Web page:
Use a skein (about 106 yards) of super bulky to make All About Ami’s Chunky Dotty Cowl. The simple stitch pattern is a four-round repeat, so you can repeat it as many times as your yarn allows.
Add a little colorwork to your cowl with the Hollow Rock Cowl from Northland Knits on Etsy. This design starts in one color and has a colorwork section to transition to the second color for the rest of the cowl. So pretty!
Home Decor and More
Use all your little bits to make holiday decorations, like these stars from Adella Dutra on Ravelry. Each one uses just 20 yards/18 meters, so they’re a quick way to run through your stash.
This big bulky bag is super simple to knit and uses only about 110 yards of yarn. Barley and Flax made theirs with ribbon yarn, but this would be so cute striped, or you could throw in a colorwork motif if you wanted. The pompom is optional but a super cute use of even more yarn. You can get the pattern on Etsy.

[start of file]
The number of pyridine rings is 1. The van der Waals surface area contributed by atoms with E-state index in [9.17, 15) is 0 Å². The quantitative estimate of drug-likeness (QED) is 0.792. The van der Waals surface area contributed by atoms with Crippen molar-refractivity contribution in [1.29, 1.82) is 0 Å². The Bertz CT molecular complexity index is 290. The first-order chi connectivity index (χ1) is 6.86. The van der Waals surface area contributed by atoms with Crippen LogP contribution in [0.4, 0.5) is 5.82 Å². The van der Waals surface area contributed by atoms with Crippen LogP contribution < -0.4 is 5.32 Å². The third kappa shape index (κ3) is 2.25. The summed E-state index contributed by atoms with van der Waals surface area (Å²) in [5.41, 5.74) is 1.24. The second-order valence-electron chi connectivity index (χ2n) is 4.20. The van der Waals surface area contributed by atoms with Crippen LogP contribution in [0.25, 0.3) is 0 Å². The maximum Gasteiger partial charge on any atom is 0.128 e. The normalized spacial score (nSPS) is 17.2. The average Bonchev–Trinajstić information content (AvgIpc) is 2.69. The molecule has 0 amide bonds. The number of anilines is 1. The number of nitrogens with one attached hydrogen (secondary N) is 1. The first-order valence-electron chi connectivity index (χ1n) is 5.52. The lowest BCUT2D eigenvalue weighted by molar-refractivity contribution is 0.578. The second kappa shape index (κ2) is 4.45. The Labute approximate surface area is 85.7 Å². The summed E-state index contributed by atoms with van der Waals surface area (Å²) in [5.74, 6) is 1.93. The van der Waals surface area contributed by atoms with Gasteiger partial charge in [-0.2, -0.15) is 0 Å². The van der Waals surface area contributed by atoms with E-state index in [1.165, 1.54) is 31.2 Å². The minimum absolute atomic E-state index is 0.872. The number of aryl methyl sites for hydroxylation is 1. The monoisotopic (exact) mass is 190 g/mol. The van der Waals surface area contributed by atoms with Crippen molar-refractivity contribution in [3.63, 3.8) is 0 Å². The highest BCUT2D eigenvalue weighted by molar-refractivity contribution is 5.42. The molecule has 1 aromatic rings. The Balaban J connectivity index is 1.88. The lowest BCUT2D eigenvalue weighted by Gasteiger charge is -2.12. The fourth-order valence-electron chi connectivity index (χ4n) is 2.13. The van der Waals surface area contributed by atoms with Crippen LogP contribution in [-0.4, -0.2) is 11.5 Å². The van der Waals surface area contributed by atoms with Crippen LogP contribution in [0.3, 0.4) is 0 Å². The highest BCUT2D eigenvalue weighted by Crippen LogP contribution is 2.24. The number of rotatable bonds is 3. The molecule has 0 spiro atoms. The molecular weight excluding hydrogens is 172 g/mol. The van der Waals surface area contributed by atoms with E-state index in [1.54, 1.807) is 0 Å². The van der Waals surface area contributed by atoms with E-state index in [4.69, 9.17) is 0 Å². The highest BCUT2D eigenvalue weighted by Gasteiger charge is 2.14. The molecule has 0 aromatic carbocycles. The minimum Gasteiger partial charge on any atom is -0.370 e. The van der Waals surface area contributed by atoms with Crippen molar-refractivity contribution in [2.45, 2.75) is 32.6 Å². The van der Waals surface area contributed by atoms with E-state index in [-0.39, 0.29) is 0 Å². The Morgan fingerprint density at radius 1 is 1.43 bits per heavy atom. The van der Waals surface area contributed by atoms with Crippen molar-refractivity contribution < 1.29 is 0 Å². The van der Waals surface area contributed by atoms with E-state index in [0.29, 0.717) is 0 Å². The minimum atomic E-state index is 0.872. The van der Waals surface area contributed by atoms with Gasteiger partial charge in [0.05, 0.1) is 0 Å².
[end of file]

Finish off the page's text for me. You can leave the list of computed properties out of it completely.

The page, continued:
The Cozy Winter Sweater Wreath on Ravelry was designed by Denielle Widenerand is worked flat in a cable pattern then sewn onto a wreath form. It uses 101-110 yards (92-101m) of yarn, and while it’s pretty in a solid color I think it would be cute in red and green stripes, too!
Who says pumpkins have to be orange? Gather all your super bulky leftovers and decorate for fall with the Cozy Pumpkin Vibes pattern from Fit Food Art Shop on Etsy. This pattern includes six different pumpkin designs (as well as a stack of three that all have different designs) and seven mini pumpkin patterns so you can use all your little bits in a bunch of different ways.
This heart pattern was meant to be a coaster, but you can knit two and make them into a little pillow, make a whole bunting out of scrap hearts of different colors, whatever your heart desires! Grab the free pattern from Gathered.